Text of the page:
Lapid looking sullen 370.
(photo credit: Marc Israel Sellem/The Jerusalem Post)
Planned budget cuts will cost Arab families an average of NIS 800 a month,
Mossawa Center director Jafar Farah said Monday, more than double the NIS 300 a
month that Finance Minister Yair Lapid estimated.
Even though Arabs
represent 20 percent of the population, they only received 6% of the budget’s
funds and constitute just 6.2% of government employees, he said.
spoke at a conference at the Knesset on the budget’s implications for Israel’s
Deputy Finance Minister Micky Levy (Yesh Atid) called
for establishing a regular forum on Arab inequality.
“We cannot solve
this problem in one fell swoop,” he said. “We must establish a forum of Knesset
members and the local authorities that will meet every month and a half. The
forum will examine how to remove barriers and secure funds to pass on to the
The committee will be chaired by Levy and will include MKs
Ahmed Tibi (United Arab List-Ta’al), Hanna Sweid (Hadash) and Basel Ghattas
“The state’s attitude toward the Arab and Beduin sector is a
disgrace,” Welfare Minister Meir Cohen (Yesh Atid) said at the meeting. A lack
of air conditioning in classrooms was embarrassing, he said.
he would cancel the policy of requiring matching funds for poor Arab authorities
that could not meet their financial requirements.
Funds set aside for
Arabs were not taken advantage of because of too many restrictions, Construction
and Housing Ministry director-general Shlomo Ben-Eliyahu said. Only NIS 43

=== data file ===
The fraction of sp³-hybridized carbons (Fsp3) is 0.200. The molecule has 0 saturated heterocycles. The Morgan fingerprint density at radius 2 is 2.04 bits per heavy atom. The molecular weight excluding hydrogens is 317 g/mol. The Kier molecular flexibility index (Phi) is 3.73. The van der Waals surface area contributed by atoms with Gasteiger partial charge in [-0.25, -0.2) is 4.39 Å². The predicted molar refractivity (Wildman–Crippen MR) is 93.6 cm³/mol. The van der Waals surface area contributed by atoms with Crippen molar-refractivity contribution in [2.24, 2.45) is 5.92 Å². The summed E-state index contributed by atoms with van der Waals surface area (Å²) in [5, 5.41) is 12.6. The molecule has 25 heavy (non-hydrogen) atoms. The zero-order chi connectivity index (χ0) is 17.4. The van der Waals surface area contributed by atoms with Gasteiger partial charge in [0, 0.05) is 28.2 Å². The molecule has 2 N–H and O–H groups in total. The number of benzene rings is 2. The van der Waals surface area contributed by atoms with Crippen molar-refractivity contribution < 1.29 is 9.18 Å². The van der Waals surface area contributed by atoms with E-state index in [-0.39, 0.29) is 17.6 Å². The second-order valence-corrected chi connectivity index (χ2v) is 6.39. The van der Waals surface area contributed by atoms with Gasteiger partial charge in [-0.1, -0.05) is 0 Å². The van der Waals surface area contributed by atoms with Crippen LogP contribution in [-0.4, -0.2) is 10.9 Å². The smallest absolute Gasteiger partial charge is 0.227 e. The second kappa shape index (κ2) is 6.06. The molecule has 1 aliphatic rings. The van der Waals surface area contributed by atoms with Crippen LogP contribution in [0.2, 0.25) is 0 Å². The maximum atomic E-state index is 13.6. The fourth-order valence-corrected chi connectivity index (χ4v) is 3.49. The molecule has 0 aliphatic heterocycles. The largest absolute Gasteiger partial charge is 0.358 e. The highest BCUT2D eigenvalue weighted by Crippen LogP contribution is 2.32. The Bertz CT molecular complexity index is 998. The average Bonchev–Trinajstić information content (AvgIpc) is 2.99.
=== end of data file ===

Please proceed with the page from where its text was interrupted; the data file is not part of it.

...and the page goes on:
million of the NIS 90m. allotted from 2010-2012 was spent, he
“There’s no shortage of funds for the Arab sector for development
planning and putting houses on the market,” Ben-Eliyahu said, “but local
authorities need more money as well.”
MK Reuven Rivlin (Likud- Yisrael
Beytenu) said Arab politicians were partly to blame for the
“If my dream came true and Arab parties were in the coalition,
they would have political power and all these problems would be solved,” he
A study by the Taub Center to be released on Tuesday found that
general inequality in Israel has grown over time, but more pronounced
differences have emerged between certain groups, including Jews and
“Over the years there has been a rise in the contribution of
residential location, sector (Jews/Arabs) and number of children to inequality,”
the report said. “This indicates a widening of gaps between the center and the
periphery of the country, between Jews and Arabs and between smaller and larger families."